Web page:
Empirical Legal Studies and Constitutional Courts

Indian Journal of Constitutional Law, Vol. 4, No. 3

U Illinois Law & Economics Research Paper No. LE10-015

32 Pages Posted: 8 Jul 2010

See all articles by Nuno Garoupa

Nuno Garoupa

George Mason University - Antonin Scalia Law School, Faculty

Date Written: July 7, 2010

Abstract

The U.S. Supreme Court has been the focus of much attention by empirical scholars for more than twenty years. The Kelsenian-type constitutional courts have attracted attention more recently. The extent to which constitutional judges respond to party interests has been a matter of theoretical debate that cannot be solved without consistent empirical analysis. In this paper, we discuss the growing empirical evidence on constitutional courts, in particular the cases of Germany, France, Italy, Spain and Portugal. We conclude that party alignment matters, but the patterns of politicization are complex and diverse.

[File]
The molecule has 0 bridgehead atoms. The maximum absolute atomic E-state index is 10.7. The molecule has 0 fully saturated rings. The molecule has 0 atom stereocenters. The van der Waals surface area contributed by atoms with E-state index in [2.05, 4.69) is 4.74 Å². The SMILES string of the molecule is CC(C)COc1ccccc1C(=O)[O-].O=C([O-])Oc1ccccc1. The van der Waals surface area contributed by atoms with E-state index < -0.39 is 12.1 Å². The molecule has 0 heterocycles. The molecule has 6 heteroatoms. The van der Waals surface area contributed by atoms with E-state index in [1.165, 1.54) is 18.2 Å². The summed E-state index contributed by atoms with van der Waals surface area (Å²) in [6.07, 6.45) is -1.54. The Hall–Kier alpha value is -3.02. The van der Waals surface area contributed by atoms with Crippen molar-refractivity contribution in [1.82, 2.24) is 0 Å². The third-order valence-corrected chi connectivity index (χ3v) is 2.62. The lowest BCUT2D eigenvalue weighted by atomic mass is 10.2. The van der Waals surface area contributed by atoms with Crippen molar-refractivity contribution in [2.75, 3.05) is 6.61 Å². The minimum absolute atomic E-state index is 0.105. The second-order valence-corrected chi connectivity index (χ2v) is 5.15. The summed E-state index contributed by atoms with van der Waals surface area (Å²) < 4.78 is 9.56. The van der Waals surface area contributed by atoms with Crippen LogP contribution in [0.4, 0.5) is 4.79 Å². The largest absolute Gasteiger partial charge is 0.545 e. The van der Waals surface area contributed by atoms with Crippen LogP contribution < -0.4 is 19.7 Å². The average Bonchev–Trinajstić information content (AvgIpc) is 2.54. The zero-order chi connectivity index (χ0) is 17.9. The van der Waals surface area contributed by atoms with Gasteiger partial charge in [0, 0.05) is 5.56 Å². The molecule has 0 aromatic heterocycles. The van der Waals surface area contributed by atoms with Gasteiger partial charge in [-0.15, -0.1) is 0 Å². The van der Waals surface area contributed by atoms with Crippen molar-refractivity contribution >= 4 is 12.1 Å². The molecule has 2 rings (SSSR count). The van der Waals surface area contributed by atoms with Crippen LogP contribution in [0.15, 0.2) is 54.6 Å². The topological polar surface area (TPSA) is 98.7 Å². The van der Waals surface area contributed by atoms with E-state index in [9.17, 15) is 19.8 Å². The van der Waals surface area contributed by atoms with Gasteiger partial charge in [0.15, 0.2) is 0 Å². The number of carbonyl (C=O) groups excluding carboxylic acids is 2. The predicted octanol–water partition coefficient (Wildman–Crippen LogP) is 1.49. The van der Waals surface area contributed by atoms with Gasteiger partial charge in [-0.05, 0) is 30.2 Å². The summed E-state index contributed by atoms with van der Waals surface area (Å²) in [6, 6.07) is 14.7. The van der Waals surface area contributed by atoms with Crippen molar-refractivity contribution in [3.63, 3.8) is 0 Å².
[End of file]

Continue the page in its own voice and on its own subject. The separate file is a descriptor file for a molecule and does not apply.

Suggested Citation

Garoupa, Nuno, Empirical Legal Studies and Constitutional Courts (July 7, 2010). Indian Journal of Constitutional Law, Vol. 4, No. 3; U Illinois Law & Economics Research Paper No. LE10-015. Available at SSRN: https://ssrn.com/abstract=1635963

Nuno Garoupa (Contact Author)

George Mason University - Antonin Scalia Law School, Faculty ( email )

3301 Fairfax Drive
Arlington, VA 22201
United States

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